Process, not the product.

As my time at the University of Illinois draws to a close, I have started reflecting on my education.

Has the time, money, blood, sweat, and tears been worth it? What have I even learned?

My studies have been in leadership these past four years. Usually, when I tell people I majored in Ag Leadership Education, images of corn fields and classrooms enter their minds. What I've actually been studying is the history of leadership in western civilizations.

It started with believing being a leader was a trait to be inherited, like height or weight. As time marched forward and studies progressed, the world began to understand leadership as a process; a skill that could be cultivated in everyone.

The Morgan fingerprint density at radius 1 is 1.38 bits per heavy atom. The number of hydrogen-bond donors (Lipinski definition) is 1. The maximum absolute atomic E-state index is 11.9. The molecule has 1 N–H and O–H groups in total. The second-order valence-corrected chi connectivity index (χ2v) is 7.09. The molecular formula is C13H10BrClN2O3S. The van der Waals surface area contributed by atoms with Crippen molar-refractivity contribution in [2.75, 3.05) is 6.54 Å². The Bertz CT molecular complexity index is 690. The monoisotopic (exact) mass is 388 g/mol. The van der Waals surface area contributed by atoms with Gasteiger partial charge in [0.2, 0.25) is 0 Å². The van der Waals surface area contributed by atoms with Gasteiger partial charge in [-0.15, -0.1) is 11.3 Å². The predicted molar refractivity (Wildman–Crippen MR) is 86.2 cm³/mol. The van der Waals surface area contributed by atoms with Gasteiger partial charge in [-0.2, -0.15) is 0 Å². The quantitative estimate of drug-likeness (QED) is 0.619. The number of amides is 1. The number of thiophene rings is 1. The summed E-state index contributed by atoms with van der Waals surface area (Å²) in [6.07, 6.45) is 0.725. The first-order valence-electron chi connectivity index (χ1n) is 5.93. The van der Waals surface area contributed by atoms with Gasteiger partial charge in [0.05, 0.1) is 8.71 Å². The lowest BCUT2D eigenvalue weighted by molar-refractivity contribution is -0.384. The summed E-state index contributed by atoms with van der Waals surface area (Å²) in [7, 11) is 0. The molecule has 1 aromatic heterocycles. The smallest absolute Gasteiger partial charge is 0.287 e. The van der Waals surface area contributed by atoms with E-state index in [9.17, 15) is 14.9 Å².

Everyone is different, of course, so everyone experiences leadership differently. For me, leadership is listening to the needs of those around me, and adapting my leadership style to them. It's the Behavioral Approach. Think of it this way--if I were your boss, and you struggled a lot with doing work, I would help you out with it. If you were good, I would be hands-off. It's a win-win for both you and me. 

Emotional intelligence plays into this theory as well. It assess a person's ability to navigate their own and another's emotions. This intelligence helps out in the workplace and really everywhere else in life. One of my instructors said emotional intelligence is far more important and valuable in life than actual intelligence. 

Charles Darwin said once said, "It is not the strongest of the species that survive, nor the most intelligent, but the one most responsive to change. At the end of the day, there is no one-size-fits-all theory that works for every situation for every leader. The best way to handle the situation is assess and adapt. It's as simple as that.